Mother Angry That Airline Employee ‘Humiliated’ Her Special Needs Daughter By Following Federal Law
A New Jersey mother is angry with United Airlines for, she says, a flight attendant ‘humiliating’ her special needs daughter on a flight home to Newark from the Dominican Republic, and the social media fallout under the hashtag #UnitedWithIvy has been hot and heavy. But the humiliation involved appears to have been expecting her to comply with FAA regulations so that this special needs child could travel safely and securely.
The FAA requires every child over the age of two to have their own seat – a regulation thatÂ Elit Kirschenbaum was happy to comply with for her three-year-old daughter Ivy,Â who is unable to sit unassisted. Kirschenbaum bought a seat while intending to hold Ivy on her lap, since her daughter, she says, weighs only about 25 pounds – about the size of a one-year-old. The problem, though, was that the seat Kirschenbaum purchased for her daughter was in economy – while the seats she, her husband, and her 11-year-old son occupied were in first class. Here are a short list of things you cannot make use of when your child’s seat is at the opposite end of the plane from where she is actually sitting:
- That seat’s safety belt
- That seat’s oxygen mask
Some seat rows come with extra oxygen masks, but some don’t (as I found out after getting hustled from seat to seat twice over the course of four flights during a single trip), and I’m not sure about the row Kirschenbaum and her family were seated in; meanwhile, exactly zero airplane seats come equipped with extra safety belts. Despite this safety issue, Kisrchenbaum says she has traveled with Ivy in the same way multiple times since her daughter turned 2 and aged out of the lap-sit exception. On this flight, however, one of the flight attendants happened to notice the situation, and said: absolutely not.
In the end, the solution reached was this: during takeoff and landing, Ivy was held lying down across her mother and brother’s laps and belted in with their belts (which, by the way, is not an ideal way to achieve proper protection from a safety belt for any of the three people involved, although better than leaving Ivy unbuckled).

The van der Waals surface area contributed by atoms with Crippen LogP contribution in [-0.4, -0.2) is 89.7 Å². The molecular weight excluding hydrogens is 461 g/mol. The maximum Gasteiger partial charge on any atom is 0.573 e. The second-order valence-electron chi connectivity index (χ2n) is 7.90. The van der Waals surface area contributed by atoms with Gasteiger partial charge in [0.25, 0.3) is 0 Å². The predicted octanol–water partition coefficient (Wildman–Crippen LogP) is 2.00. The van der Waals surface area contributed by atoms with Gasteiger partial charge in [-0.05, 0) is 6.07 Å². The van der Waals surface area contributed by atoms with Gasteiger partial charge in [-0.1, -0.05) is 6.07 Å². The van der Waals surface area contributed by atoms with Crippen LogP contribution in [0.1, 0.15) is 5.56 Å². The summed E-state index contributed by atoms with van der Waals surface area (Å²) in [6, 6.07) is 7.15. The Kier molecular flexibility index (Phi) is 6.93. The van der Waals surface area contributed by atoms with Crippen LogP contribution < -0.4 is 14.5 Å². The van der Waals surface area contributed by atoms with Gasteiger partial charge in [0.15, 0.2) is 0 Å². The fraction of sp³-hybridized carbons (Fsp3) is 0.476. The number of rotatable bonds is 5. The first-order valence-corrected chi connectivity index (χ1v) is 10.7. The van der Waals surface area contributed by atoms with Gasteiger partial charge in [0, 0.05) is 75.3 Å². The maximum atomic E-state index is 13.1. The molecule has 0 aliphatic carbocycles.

The flight was delayed more than an hour, and, as CBS reports, in the words of Ivy’s father Jeff, “[i]It took an hour of arguing, embarrassment, screaming, crying to come up with such a simple plan which didn’t even seem any different than having her sit on her lap[.]” I feel for the family traveling with their special needs child, but I also feel for a flight attendant who is trying to do her job (and also trying to avoid breaking federal aviation regulations) and getting screamed at by the parents of a child she is trying to make sure is flying safely.
Kirschenbaum says the other three flight attendants on the plane found something in a flight attendant handbook that makes lap-sit exceptions for older kids who cannot sit unassisted, but the only rules I can find on the FAA’s website say that kids of Ivy’s age and size should be using child restraint devices – a car seat, or a specialized airplane-seat restraint gadget called ‘CARES’. (Car seats are recommended even for kids under age 2 flying, since it can be really hard to hold even a tiny baby tightly enough to keep him from hitting his head during turbulence, let alone a full-sized two-year-old.)
I cannot possibly know or understand the challenges inherent in being a special needs parent, but having a special needs child cannot erase the fact that these regulations are in place for the safety of Ivy and other children. Kirschenbaum knew there was a rule in place, but decided that because â€œ[t]here are significant and obvious and extenuating circumstances here” she didn’t have to follow it, without contacting the airline or the FAA to see what she should do instead. It’s not fair to heap ire on the lone flight attendant who was doing her job to try to keep passengers safe – not to mention obeying federal law. This situation could have been avoided, Kirschenbaum is right; but not by a flight attendant looking the other way when a child’s safety is on the line.